The number of people in the UK working beyond state pension age has almost doubled over the last 20 years according to figures released by the Office for National Statistics.
The organisation said the number of workers over 65 rose from 753,000 in 1993 to 1.4 million by 2011, with the biggest surge coming between 2000 and 2010.
The proportion of over-65s in work rose from 7.6% to 12% over the same period, but did so more slowly due to the growth of the over-65 population as a whole.
Two-thirds of those in employment older than state pension age worked part-time compared to a quarter of those under the state pension age.
The bureau said this showed those remaining in the labour market over state pension age worked fewer hours, possibly because their state pension and other pension arrangements allowing them to fit their work around other engagements.
Of the 1.4 million older workers above state pension age in the UK in the final quarter of 2011, 39% were men and 61% were women.
Approximately two-thirds of these men worked in jobs classed as higher skilled, but almost two-thirds of these women worked in lower skilled jobs.
Of all the jobs carried out by men, the two most common were farmers and taxi drivers while for women, the most common job was cleaners, followed by administration assistants, care workers and retail assistants.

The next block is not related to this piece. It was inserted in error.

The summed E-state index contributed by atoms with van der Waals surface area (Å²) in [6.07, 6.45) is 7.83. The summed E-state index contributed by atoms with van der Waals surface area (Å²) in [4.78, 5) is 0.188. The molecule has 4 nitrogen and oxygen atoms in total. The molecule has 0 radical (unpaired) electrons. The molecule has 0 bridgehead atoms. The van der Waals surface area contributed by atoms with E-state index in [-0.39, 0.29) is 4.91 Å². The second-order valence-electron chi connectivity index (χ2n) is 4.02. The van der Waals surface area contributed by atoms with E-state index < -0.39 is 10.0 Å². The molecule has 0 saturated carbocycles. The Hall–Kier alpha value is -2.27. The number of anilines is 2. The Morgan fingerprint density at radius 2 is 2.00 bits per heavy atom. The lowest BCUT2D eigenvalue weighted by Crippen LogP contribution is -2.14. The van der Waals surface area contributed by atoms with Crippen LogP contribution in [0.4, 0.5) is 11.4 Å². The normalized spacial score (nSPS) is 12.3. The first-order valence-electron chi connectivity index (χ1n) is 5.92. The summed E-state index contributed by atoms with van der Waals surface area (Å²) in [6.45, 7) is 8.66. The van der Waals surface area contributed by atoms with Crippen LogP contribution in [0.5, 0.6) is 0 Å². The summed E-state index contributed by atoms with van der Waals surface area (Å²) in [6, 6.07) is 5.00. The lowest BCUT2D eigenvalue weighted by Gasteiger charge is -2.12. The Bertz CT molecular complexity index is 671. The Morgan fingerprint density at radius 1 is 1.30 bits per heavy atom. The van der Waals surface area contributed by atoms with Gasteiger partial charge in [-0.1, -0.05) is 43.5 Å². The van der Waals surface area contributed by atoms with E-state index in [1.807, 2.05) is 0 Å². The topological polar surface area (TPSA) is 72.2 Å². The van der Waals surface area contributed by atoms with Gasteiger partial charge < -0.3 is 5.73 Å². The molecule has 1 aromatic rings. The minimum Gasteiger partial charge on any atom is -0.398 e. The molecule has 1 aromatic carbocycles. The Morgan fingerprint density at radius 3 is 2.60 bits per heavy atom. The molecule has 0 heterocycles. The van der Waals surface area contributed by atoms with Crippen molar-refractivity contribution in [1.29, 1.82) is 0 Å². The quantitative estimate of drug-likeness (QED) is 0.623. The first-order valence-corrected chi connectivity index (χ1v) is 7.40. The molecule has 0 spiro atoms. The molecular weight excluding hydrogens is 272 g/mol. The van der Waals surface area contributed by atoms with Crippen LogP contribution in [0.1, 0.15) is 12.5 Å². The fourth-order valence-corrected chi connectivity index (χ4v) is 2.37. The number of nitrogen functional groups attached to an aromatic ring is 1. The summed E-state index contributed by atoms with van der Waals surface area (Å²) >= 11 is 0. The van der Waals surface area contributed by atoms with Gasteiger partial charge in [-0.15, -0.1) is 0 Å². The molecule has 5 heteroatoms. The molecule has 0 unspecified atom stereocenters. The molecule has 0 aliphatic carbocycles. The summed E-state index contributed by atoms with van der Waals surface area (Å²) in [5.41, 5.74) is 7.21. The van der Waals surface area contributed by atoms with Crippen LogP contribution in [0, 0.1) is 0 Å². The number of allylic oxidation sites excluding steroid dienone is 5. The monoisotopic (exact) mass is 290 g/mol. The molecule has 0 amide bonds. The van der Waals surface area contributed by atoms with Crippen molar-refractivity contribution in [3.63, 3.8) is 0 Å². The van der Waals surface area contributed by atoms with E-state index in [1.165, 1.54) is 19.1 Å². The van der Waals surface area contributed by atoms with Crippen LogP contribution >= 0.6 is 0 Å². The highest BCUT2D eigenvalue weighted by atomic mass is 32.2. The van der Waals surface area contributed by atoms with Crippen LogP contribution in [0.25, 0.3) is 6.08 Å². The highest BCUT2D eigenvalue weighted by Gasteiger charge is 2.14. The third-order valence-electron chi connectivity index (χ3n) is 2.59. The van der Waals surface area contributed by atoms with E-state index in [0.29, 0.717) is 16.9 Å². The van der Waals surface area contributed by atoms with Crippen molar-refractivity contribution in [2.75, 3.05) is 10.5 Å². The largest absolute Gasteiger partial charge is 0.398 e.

London and the South East were the regions with the highest levels of post-retirement age employment - 14.1% - which the ONS said could reflect the higher living costs and "migratory drift" away from the capital for retired people.
Commenting on the figures, Saga director-general Ros Altmann said over-50s were increasingly planning to work beyond state pension age, often motivated by job satisfaction and the social benefits of work.
She added: "There are however other factors to consider for the increase in older workers, such as those coming up to retirement finding their private or state pensions are not as good as they had hoped - meaning they have to stay at work if they want a reasonable income. This may be especially true for women who may have returned back to work from taking time off and have very little pension provision.
"Generally though, these figures should be seen as an indicator that we have redefined age and retirement. By embracing and in fact welcoming the opportunities of working during part of these bonus years, we can help boost our ailing economy, ensure less reliance on the state and ultimately make retirement more fulfilling."
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